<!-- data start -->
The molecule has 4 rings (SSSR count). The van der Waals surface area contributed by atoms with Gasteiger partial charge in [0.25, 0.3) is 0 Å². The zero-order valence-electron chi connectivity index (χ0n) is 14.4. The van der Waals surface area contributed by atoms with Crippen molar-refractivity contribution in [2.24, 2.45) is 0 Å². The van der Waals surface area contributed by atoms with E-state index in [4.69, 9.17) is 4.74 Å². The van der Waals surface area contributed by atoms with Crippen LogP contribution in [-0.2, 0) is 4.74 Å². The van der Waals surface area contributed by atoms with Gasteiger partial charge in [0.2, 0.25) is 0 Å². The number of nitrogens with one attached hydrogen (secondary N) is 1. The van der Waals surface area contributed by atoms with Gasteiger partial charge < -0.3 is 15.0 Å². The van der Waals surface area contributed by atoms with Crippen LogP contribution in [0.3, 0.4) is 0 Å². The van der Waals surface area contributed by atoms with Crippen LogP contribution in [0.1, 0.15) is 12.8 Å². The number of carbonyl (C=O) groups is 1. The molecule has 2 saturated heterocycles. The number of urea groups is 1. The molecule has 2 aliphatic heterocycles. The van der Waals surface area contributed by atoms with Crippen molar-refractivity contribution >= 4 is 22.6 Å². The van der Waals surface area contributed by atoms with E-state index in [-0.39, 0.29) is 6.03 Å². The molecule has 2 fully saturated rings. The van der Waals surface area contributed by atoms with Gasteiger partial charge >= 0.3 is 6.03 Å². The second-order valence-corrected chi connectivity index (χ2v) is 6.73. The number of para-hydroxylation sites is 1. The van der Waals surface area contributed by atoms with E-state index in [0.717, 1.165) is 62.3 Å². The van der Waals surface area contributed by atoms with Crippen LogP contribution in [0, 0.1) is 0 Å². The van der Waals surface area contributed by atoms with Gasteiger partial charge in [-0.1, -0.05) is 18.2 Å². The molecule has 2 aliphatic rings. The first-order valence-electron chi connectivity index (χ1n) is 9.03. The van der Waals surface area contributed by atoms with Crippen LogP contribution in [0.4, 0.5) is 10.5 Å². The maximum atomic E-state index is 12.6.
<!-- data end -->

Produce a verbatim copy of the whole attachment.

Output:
The molecule has 4 rings (SSSR count). The van der Waals surface area contributed by atoms with Gasteiger partial charge in [0.25, 0.3) is 0 Å². The zero-order valence-electron chi connectivity index (χ0n) is 14.4. The van der Waals surface area contributed by atoms with Crippen molar-refractivity contribution in [2.24, 2.45) is 0 Å². The van der Waals surface area contributed by atoms with E-state index in [4.69, 9.17) is 4.74 Å². The van der Waals surface area contributed by atoms with Crippen LogP contribution in [-0.2, 0) is 4.74 Å². The van der Waals surface area contributed by atoms with Gasteiger partial charge in [0.2, 0.25) is 0 Å². The number of nitrogens with one attached hydrogen (secondary N) is 1. The van der Waals surface area contributed by atoms with Gasteiger partial charge < -0.3 is 15.0 Å². The van der Waals surface area contributed by atoms with Crippen LogP contribution in [0.3, 0.4) is 0 Å². The van der Waals surface area contributed by atoms with Crippen LogP contribution in [0.1, 0.15) is 12.8 Å². The number of carbonyl (C=O) groups is 1. The molecule has 2 saturated heterocycles. The number of urea groups is 1. The molecule has 2 aliphatic heterocycles. The van der Waals surface area contributed by atoms with Crippen molar-refractivity contribution >= 4 is 22.6 Å². The van der Waals surface area contributed by atoms with E-state index in [-0.39, 0.29) is 6.03 Å². The molecule has 2 fully saturated rings. The van der Waals surface area contributed by atoms with Gasteiger partial charge >= 0.3 is 6.03 Å². The second-order valence-corrected chi connectivity index (χ2v) is 6.73. The number of para-hydroxylation sites is 1. The van der Waals surface area contributed by atoms with E-state index in [0.717, 1.165) is 62.3 Å². The van der Waals surface area contributed by atoms with Crippen LogP contribution in [0, 0.1) is 0 Å². The van der Waals surface area contributed by atoms with Gasteiger partial charge in [-0.1, -0.05) is 18.2 Å². The molecule has 2 aliphatic rings. The first-order valence-electron chi connectivity index (χ1n) is 9.03. The van der Waals surface area contributed by atoms with Crippen LogP contribution in [0.4, 0.5) is 10.5 Å². The maximum atomic E-state index is 12.6.